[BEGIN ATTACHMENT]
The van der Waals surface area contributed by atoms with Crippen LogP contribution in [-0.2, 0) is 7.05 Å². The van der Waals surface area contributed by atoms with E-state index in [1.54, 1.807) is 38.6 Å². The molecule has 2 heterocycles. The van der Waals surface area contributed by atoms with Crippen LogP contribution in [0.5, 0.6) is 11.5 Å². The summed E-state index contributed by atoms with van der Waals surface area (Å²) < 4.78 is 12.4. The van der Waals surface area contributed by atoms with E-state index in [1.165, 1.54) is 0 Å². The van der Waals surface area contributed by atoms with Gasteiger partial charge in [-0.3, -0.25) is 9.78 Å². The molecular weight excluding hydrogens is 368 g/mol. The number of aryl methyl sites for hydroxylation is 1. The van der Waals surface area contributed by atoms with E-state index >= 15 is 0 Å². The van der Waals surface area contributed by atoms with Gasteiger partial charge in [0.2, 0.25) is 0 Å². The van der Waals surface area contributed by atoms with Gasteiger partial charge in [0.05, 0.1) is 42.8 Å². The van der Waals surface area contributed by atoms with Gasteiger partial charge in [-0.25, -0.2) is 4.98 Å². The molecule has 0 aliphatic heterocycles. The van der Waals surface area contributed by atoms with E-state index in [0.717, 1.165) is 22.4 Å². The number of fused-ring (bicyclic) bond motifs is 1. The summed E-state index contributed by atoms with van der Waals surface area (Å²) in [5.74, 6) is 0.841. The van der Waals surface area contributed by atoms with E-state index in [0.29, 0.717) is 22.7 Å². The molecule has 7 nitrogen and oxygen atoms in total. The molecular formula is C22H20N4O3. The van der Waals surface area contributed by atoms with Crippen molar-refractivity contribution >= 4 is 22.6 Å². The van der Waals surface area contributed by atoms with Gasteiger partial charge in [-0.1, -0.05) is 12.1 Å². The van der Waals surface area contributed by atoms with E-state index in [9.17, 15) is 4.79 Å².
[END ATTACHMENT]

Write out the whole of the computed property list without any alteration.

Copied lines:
The van der Waals surface area contributed by atoms with Crippen LogP contribution in [-0.2, 0) is 7.05 Å². The van der Waals surface area contributed by atoms with E-state index in [1.54, 1.807) is 38.6 Å². The molecule has 2 heterocycles. The van der Waals surface area contributed by atoms with Crippen LogP contribution in [0.5, 0.6) is 11.5 Å². The summed E-state index contributed by atoms with van der Waals surface area (Å²) < 4.78 is 12.4. The van der Waals surface area contributed by atoms with E-state index in [1.165, 1.54) is 0 Å². The van der Waals surface area contributed by atoms with Gasteiger partial charge in [-0.3, -0.25) is 9.78 Å². The molecular weight excluding hydrogens is 368 g/mol. The number of aryl methyl sites for hydroxylation is 1. The van der Waals surface area contributed by atoms with E-state index >= 15 is 0 Å². The van der Waals surface area contributed by atoms with Gasteiger partial charge in [0.2, 0.25) is 0 Å². The van der Waals surface area contributed by atoms with Gasteiger partial charge in [0.05, 0.1) is 42.8 Å². The van der Waals surface area contributed by atoms with Gasteiger partial charge in [-0.25, -0.2) is 4.98 Å². The molecule has 0 aliphatic heterocycles. The van der Waals surface area contributed by atoms with E-state index in [0.717, 1.165) is 22.4 Å². The number of fused-ring (bicyclic) bond motifs is 1. The summed E-state index contributed by atoms with van der Waals surface area (Å²) in [5.74, 6) is 0.841. The van der Waals surface area contributed by atoms with E-state index in [0.29, 0.717) is 22.7 Å². The molecule has 7 nitrogen and oxygen atoms in total. The molecular formula is C22H20N4O3. The van der Waals surface area contributed by atoms with Crippen molar-refractivity contribution >= 4 is 22.6 Å². The van der Waals surface area contributed by atoms with Gasteiger partial charge in [-0.1, -0.05) is 12.1 Å². The van der Waals surface area contributed by atoms with E-state index in [9.17, 15) is 4.79 Å².